Note: Shawn Newton sponsors a terrific scholarship program that comes with postcards and a chance to win a free pen.
Part of the problem of reviewing things you own is that you have to look back and remember prices. This can dredge up any buyer’s remorse that has long been suppressed. This is especially true when you’re reviewing a custom pen and begin second-guessing your choices.
Luckily the Moody I purchased from pen maker Shawn Newton has been worth every penny, including the cost of shipping.
I ordered the Moody right after Newton became a full time pen maker. I like ordering things from new makers and then ordering something new a few years later to see how the maker has improved and/or changed.
The ordering process involved searching the photographs on his website and selecting the basic design, materials and nib material. After that we worked out details like actual size, width, and nib grind.
I chose a largish version of Newton’s Moody design which is a cigar shape with a long section. I chose red and blue swirl ebonite (more on that in a minute) and a gold nib (which contributed substantially to the price). Although Newton offers custom grinds, I chose a basic M nib with basic tuning.
The pen arrived in a handmade pen “kimono” tucked inside what was, at the time, Newton’s new “pen coffin”: a thermal cup with the Newton logo stenciled on the side. This was a nice touch as pen coffins/boxes often end up as trash or as useless drawer filler. Mine is now in use at the school where I work. It’s the pen kimono that I don’t use.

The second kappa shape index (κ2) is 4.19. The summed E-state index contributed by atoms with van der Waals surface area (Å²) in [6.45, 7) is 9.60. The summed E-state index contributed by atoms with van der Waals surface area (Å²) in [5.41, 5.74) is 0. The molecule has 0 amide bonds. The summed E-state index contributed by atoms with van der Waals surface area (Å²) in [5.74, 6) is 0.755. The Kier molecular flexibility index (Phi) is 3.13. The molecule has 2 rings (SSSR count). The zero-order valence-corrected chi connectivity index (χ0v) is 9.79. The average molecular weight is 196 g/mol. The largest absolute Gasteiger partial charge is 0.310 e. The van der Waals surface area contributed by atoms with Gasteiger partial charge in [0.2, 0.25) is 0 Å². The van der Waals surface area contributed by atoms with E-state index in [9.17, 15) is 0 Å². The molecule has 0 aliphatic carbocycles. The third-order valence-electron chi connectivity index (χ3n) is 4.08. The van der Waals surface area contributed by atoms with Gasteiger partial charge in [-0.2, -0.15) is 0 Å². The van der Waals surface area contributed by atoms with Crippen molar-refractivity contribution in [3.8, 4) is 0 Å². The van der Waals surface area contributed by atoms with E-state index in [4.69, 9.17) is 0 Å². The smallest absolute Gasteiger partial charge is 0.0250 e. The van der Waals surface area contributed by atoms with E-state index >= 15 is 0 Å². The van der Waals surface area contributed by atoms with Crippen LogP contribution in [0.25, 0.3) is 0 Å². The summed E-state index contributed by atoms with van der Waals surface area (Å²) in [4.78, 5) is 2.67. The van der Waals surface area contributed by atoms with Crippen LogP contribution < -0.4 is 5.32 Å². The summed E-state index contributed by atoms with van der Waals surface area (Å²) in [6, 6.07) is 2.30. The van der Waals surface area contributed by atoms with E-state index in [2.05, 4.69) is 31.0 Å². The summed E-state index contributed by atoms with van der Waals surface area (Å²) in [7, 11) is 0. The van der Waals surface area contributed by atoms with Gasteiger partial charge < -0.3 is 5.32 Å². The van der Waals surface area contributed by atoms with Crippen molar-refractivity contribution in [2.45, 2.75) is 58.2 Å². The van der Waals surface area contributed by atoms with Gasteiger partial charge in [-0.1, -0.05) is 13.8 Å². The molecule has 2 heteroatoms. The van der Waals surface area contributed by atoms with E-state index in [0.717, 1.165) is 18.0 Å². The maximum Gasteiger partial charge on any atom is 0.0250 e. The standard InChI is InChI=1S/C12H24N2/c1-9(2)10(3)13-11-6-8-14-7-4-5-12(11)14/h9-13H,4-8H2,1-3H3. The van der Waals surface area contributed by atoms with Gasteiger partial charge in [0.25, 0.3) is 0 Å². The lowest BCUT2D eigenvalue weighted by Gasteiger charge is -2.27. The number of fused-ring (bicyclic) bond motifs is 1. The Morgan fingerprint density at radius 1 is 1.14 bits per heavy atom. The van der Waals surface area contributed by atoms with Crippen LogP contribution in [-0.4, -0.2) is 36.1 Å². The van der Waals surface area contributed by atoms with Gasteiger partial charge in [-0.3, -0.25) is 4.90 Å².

I was a bit surprised at the pen’s color. Based on photos of the material I had chosen, I’d expected something more blue with swirls of red, but ended up with something more pink with swirls of blue. The blue, however, made terrific blue patterns on both ends that are better than a maker’s logo. Over time the ebonite (hard rubber) has begun to darken to a more coral red/pink.
Capped the pen is 5 11/16” (14.45 cm) long. Uncapped it is 5 1/4” (13.35 cm). It is 11mm at it’s narrowest point and the shape of the section makes it comfortable to use. It has a large drop off where the cap meets the body, but the long section pushes that back away from your hands. Although it’s a very large pen, it’s light and fits my hands well.
The main fit and finish issues are mostly my fault. Because I chose a version with a clip, Newton had to do some extra work on the end and the only real flaw in his work is some uneven grinding around the end cap that houses the clip. It’s not bad, and Newton does an excellent job of matching the pattern, but there’s an obvious seam and I can feel where it wasn’t ground evenly on one side. I wish I had gotten a clipless version or had chosen a silver clip.
Also, because I requested that I be able to use the pen as an eyedropper rather than with just a cartridge or converter, the threads connecting the ink chamber and the section take quite a lot of twisting to open.
However, these are minor complaints and mostly the consequences of my decisions and subsequent changes in taste. Every fellow pen addict who’s handled it has commented on how much they like the color and how comfortable it feels in the hand. One even based his own custom design on mine.
The gold M nib is extremely well tuned and the pen quickly became part of my daily rotation. Although it’s the most expensive pen I own, I’m not afraid to carry it around in my pocket. This is partly because the ebonite gets better the more it is used.
Now I’m thinking about what my next Newton pen will look like. Luckily, it will have to wait a while so I have lots of time to think about it.